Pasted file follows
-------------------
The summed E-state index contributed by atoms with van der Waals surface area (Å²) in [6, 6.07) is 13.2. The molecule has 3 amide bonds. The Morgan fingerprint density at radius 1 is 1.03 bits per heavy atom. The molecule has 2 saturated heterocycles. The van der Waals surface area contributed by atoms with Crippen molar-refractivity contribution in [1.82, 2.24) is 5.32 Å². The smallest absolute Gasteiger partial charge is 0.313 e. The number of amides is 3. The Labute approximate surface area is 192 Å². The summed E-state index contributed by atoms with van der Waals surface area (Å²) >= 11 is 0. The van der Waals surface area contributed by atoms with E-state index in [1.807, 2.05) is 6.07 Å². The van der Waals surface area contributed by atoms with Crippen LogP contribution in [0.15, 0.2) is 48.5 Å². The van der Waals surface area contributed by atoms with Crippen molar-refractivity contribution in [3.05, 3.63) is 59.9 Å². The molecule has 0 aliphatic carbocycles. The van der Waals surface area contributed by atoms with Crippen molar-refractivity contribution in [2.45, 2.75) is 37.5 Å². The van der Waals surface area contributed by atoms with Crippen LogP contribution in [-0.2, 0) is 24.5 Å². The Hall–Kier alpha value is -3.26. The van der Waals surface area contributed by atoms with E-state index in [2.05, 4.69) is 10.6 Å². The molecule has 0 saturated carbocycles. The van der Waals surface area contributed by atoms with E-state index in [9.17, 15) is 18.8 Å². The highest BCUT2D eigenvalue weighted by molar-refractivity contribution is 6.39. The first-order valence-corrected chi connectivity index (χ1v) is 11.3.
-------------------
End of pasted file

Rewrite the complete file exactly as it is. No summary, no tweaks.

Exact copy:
The summed E-state index contributed by atoms with van der Waals surface area (Å²) in [6, 6.07) is 13.2. The molecule has 3 amide bonds. The Morgan fingerprint density at radius 1 is 1.03 bits per heavy atom. The molecule has 2 saturated heterocycles. The van der Waals surface area contributed by atoms with Crippen molar-refractivity contribution in [1.82, 2.24) is 5.32 Å². The smallest absolute Gasteiger partial charge is 0.313 e. The number of amides is 3. The Labute approximate surface area is 192 Å². The summed E-state index contributed by atoms with van der Waals surface area (Å²) >= 11 is 0. The van der Waals surface area contributed by atoms with E-state index in [1.807, 2.05) is 6.07 Å². The van der Waals surface area contributed by atoms with Crippen LogP contribution in [0.15, 0.2) is 48.5 Å². The van der Waals surface area contributed by atoms with Crippen molar-refractivity contribution in [3.05, 3.63) is 59.9 Å². The molecule has 0 aliphatic carbocycles. The van der Waals surface area contributed by atoms with Crippen molar-refractivity contribution in [2.45, 2.75) is 37.5 Å². The van der Waals surface area contributed by atoms with Crippen LogP contribution in [-0.2, 0) is 24.5 Å². The Hall–Kier alpha value is -3.26. The van der Waals surface area contributed by atoms with E-state index in [2.05, 4.69) is 10.6 Å². The molecule has 0 saturated carbocycles. The van der Waals surface area contributed by atoms with E-state index in [9.17, 15) is 18.8 Å². The highest BCUT2D eigenvalue weighted by molar-refractivity contribution is 6.39. The first-order valence-corrected chi connectivity index (χ1v) is 11.3.